Archivist, Resource Coordinator
Administrative Director's Welcome Xiaoxin Wu, EdD
The Ricci Institute provides scholars with timely and high quality service for their research and academic collaborations with other colleagues and institutions. No matter who you are, whether you a graduate student on your way to complete your degree or a faculty member who continues your research in the field of cross-cultural interactions, we offer you our entire library and scholarly network to you.
However, our endeavor does not simply stop at providing academic services to faculty, students, and researchers. The fundamental mission of the Ricci Institute is to establish and maintain friendship through scholarship. I have been working at the Ricci Institute since 1989. For the past three decades, I have been very fortunate to get to know many people with whom we share such a mission. I would encourage everybody to join the Ricci Institute for such an effort. You will enjoy it.
Rev. M. Antoni Ucerler, S.J., D. Phil, Oxon; Director and Associate Professor
Fr. Antoni Ucerler, S.J. received his doctorate from the University of Oxford and his Bachelor of Sacred Theology from the Gregorian University in Rome. His academic focus is on the relationship between Europe and East Asia in the sixteenth and seventeenth centuries with emphasis on Christianity in Japan and comparative studies of the Jesuit mission in Japan and China. He has authored and edited multiple works, including Christianity and Cultures: Japan & China in Comparison, 1543–1644( 2009) and Legacies of the Book: Early Modern Printing and the Visual Arts in Asia and the Americas (Leiden: Brill, forthcoming).
Wu Xiaoxin, Ed.D.; Administrative Director
Dr. Wu received his Ed.D. in International and Multicultural Education from USF. His research focus is on the history of Christian higher education in China and archival resource development for the study of Christianity in China. His recent publications include: Encounters and Dialogues: Changing Perspectives on Chinese-Western Exchanges from the Sixteenth to Eighteenth Centuries (2004), Christianity in China: A Scholars’ Guide to Resources in the Libraries and Archives of the United States (Second Edition, 2009), and 中國基督宗教史料叢刊 (Collections of Historical Sources on Christianity in China, 2011–2014).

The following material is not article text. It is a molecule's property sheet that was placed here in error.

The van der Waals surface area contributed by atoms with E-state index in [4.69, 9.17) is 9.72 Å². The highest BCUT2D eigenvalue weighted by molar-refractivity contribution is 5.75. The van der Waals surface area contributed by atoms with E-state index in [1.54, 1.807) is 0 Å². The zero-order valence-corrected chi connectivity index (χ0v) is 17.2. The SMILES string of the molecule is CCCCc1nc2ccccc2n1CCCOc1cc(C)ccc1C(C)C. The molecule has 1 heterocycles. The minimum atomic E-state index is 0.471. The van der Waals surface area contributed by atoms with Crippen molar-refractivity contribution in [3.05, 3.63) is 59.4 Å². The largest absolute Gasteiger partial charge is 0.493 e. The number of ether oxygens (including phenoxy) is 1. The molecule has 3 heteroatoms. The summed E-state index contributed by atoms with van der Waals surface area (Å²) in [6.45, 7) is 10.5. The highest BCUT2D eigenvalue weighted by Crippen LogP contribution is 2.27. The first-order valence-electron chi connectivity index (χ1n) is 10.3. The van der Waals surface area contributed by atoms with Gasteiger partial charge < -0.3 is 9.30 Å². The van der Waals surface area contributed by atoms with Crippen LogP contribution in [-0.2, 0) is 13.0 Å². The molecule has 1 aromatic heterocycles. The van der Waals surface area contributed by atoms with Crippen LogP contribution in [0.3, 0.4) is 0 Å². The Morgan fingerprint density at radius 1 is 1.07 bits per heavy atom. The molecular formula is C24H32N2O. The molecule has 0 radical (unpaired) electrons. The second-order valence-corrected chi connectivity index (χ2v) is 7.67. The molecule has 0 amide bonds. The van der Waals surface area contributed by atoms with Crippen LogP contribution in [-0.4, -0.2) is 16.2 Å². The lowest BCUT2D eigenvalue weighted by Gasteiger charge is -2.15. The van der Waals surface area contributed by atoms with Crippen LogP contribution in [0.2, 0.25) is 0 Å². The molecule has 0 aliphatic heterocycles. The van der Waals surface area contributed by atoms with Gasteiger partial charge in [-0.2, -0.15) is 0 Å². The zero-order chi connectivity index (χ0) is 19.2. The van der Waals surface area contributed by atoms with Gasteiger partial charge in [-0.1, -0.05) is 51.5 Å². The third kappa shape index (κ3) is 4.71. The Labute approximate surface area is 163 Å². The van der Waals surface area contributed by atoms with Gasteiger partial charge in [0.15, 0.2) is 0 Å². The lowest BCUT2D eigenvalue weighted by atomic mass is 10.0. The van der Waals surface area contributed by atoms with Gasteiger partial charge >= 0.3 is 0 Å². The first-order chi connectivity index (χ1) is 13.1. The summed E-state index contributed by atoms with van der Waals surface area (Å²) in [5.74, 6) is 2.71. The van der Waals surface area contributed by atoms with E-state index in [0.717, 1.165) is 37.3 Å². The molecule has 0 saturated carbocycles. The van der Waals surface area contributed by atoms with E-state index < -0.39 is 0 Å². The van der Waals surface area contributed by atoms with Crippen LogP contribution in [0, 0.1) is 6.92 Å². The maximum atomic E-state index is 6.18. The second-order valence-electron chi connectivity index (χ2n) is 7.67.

Mark Stephen Mir; Archivist and Resource Coordinator
Mark received a BA from San Francisco State University, and MA in Asia Pacific Studies from the University of San Francisco. He is responsible for the Institute’s information technology, library resources, and multilingual computing development. He is editor of Princely Gifts and Papal Treasures: The Franciscan Mission to China and Its Influence on the Art of the West, 1250-1350.
Stephen Ford; Editorial Assistant
Stephen is a PhD candidate in History & East Asian Languages at Harvard University, completing a dissertation on law, punishment, and the rationalization of state violence during China's Yuan and Ming dynasties. His scholarly interests include Chinese and Western intellectual and cultural history, as well as the use of computational methodologies in historical research. Stephen has previously done editorial work for the journals, Frontiers of Philosophy in China and Philosophical Researches 哲学研究.
May Lee; Program Assistant
May joined the University of San Francisco in 1996. With her excellent computer skills, bilingual (English and Chinese) proficiency, and operational experience, she is responsible for the day-to-day running of the Institute. She also creates most of the Institute's publicity materials
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